Fulfillment is a vexed issue for most publishers. Here’s the basics. Essentially, you spend lots of time and money getting customers. Then you give your customers over to someone else. Then you pay that someone. Then you let them handle your customers for you, without really knowing what really happens. Then you pay them again. Then you ask them to tell you what’s going on with your customers, and they tell you that you have to pay them to find out. Then you pay them. Then you don’t really find out what’s going on. Then you pay them again.
I may of course be exaggerating, but hey, I’m just trying to get your attention.
There are problems with the current subscription fulfilment model. What we as publishers lack is a sense of direct, hands on control, and what we feel is that every time we go beyond the absolute basics, we pick up extra costs.
And yes, we all sign contracts with our fulfilment houses after a period of negotiation, so we get what we ask (and pay) for. We only have ourselves to blame.
There is an alternative of course. You can “do it yourself”. There are a selection of systems available which you can licence, then operate using your own staff. This gives you total control, obviously. However, control comes at a price – literally. You need a dedicated staff of handlers, processors, managers and IT systems people. Most large publishers worked out long ago that it is more efficient to outsource.
Fulfilment has its dull moments. We all need large numbers of envelopes opening, and renewal series sent out, and labels printed, and so on. And yes, of course, we don’t want to do these dull things ourselves. Our expensive and highly skilled(!) staff can be better deployed generating revenue. But, remember this, fulfilment is the contract at the centre of our business. Without out subscribers we have no business at all.
These two alternatives – use an agency, or do it yourself, are rather extreme. Could there be a middle way?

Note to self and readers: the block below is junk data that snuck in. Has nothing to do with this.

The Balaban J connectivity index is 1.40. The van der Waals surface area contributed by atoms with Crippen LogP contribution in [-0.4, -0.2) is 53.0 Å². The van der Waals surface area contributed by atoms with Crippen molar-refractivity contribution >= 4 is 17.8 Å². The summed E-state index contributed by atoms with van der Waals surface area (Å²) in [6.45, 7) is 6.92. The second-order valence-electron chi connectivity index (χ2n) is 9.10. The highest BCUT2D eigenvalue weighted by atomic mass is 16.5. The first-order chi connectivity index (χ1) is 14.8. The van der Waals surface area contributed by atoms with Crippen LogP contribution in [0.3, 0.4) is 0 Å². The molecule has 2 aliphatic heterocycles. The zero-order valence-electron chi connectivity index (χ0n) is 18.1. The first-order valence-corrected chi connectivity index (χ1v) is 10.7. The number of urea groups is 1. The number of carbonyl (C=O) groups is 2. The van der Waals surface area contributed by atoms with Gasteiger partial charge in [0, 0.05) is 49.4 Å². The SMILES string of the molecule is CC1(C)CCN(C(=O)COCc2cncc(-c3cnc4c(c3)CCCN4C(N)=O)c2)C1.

What we, as publishers, want, is to farm out the dull, and control the interesting. So what’s dull, and what’s interesting? Opening envelopes, dull, certainly. Banking cheques, dull. Sending out renewal notices, sometimes interesting. Handling incoming calls, occasionally dull. Doing label runs and separations, mainly interesting. Running renewal reports, that’s the highlight of the day (honest).
The truth is, there is a scale operating here from dull to interesting, and the positions of the tasks involved in fulfilment on that scale change from month to month. I would very much like to have more control, right now, of the experience that my customers have when they phone me up. Tomorrow that may be different. Today, I want to be in control of my data manipulation, tomorrow I may not.
Either way, I want it to be cheaper, more in my control, and more flexible. Most fulfilment agencies struggle understandably with all three. Cheaper – well that’s their revenue I’m talking about; in my control – that takes investment, or effort, or both; and flexible – they have large staff, they can’t just outsource them all, and sometimes we just want more than their teams have capacity for, staffing up takes time.
IT’s a problem
There are three main problems in the way of getting the service that I want – systems, people and expertise.
First there’s the IT systems side. Being a fulfilment agency has traditionally involved the setting up of bespoke, complex IT systems.
This means that there’s a huge barrier to entry, and a barrier to service development – it’s just plain expensive to build and maintain a large, bespoke IT system. How can we change this? It may help to consider a parallel in the development of websites.
When we first started out building websites for our magazines, events and so on, we’d choose a developer, sometimes employ them directly, and write the code line by line. And boy did it cost us some money.
Now, in the main, we buy off the shelf systems. Mostly we take building blocks – a database/registration management tool, a content management system, an advertisement handling system – and plug them together ourselves, like flatpack furniture. But there are companies (particularly in events – ASP Events for example – but also people like SIFT who work more generally in media) who provide a customisable system ‘ready assembled’, hosted and maintained on a third party server, but controlled ‘through the browser’ by the media/event owner directly.
Could there be a serious through-the-browser user-customised fulfilment management system? There exist all the basic building blocks of such a service, at it’s simplest, fulfilment is a CRM database, and there are loads of them about.